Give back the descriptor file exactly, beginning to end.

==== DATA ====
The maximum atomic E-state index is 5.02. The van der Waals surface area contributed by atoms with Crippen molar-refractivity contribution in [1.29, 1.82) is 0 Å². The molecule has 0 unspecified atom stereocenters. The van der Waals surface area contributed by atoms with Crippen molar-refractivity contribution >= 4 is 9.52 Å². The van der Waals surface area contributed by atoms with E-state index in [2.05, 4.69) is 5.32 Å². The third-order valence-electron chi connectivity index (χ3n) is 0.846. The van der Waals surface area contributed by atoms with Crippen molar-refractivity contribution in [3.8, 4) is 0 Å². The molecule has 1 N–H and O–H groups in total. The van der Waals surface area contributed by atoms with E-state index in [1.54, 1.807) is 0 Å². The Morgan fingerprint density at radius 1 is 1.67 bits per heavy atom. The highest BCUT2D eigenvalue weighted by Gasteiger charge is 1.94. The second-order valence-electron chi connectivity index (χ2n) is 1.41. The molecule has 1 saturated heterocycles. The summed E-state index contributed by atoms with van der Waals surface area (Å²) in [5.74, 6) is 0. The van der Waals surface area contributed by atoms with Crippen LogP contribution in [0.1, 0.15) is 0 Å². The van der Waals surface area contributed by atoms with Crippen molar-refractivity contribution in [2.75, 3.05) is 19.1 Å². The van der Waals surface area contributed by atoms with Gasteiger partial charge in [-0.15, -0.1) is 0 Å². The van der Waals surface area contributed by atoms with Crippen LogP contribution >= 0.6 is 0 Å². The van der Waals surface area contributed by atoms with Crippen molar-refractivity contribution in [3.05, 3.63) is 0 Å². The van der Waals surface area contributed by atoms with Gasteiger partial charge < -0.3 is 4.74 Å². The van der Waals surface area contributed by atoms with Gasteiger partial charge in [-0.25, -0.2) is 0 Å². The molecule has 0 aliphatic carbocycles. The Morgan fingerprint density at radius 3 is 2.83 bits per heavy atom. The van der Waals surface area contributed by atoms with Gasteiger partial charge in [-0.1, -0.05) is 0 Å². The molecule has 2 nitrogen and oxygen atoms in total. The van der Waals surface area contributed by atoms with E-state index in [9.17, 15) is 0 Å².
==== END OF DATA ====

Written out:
The maximum atomic E-state index is 5.02. The van der Waals surface area contributed by atoms with Crippen molar-refractivity contribution in [1.29, 1.82) is 0 Å². The molecule has 0 unspecified atom stereocenters. The van der Waals surface area contributed by atoms with Crippen molar-refractivity contribution >= 4 is 9.52 Å². The van der Waals surface area contributed by atoms with E-state index in [2.05, 4.69) is 5.32 Å². The third-order valence-electron chi connectivity index (χ3n) is 0.846. The van der Waals surface area contributed by atoms with Crippen molar-refractivity contribution in [3.8, 4) is 0 Å². The molecule has 1 N–H and O–H groups in total. The van der Waals surface area contributed by atoms with E-state index in [1.54, 1.807) is 0 Å². The Morgan fingerprint density at radius 1 is 1.67 bits per heavy atom. The highest BCUT2D eigenvalue weighted by Gasteiger charge is 1.94. The second-order valence-electron chi connectivity index (χ2n) is 1.41. The molecule has 1 saturated heterocycles. The summed E-state index contributed by atoms with van der Waals surface area (Å²) in [5.74, 6) is 0. The van der Waals surface area contributed by atoms with Crippen LogP contribution in [0.1, 0.15) is 0 Å². The van der Waals surface area contributed by atoms with Crippen molar-refractivity contribution in [2.75, 3.05) is 19.1 Å². The van der Waals surface area contributed by atoms with Gasteiger partial charge in [-0.15, -0.1) is 0 Å². The van der Waals surface area contributed by atoms with Crippen LogP contribution >= 0.6 is 0 Å². The van der Waals surface area contributed by atoms with Crippen molar-refractivity contribution in [3.05, 3.63) is 0 Å². The van der Waals surface area contributed by atoms with Gasteiger partial charge < -0.3 is 4.74 Å². The van der Waals surface area contributed by atoms with Gasteiger partial charge in [-0.25, -0.2) is 0 Å². The molecule has 0 aliphatic carbocycles. The Morgan fingerprint density at radius 3 is 2.83 bits per heavy atom. The van der Waals surface area contributed by atoms with Gasteiger partial charge in [-0.1, -0.05) is 0 Å². The molecule has 2 nitrogen and oxygen atoms in total. The van der Waals surface area contributed by atoms with E-state index in [9.17, 15) is 0 Å².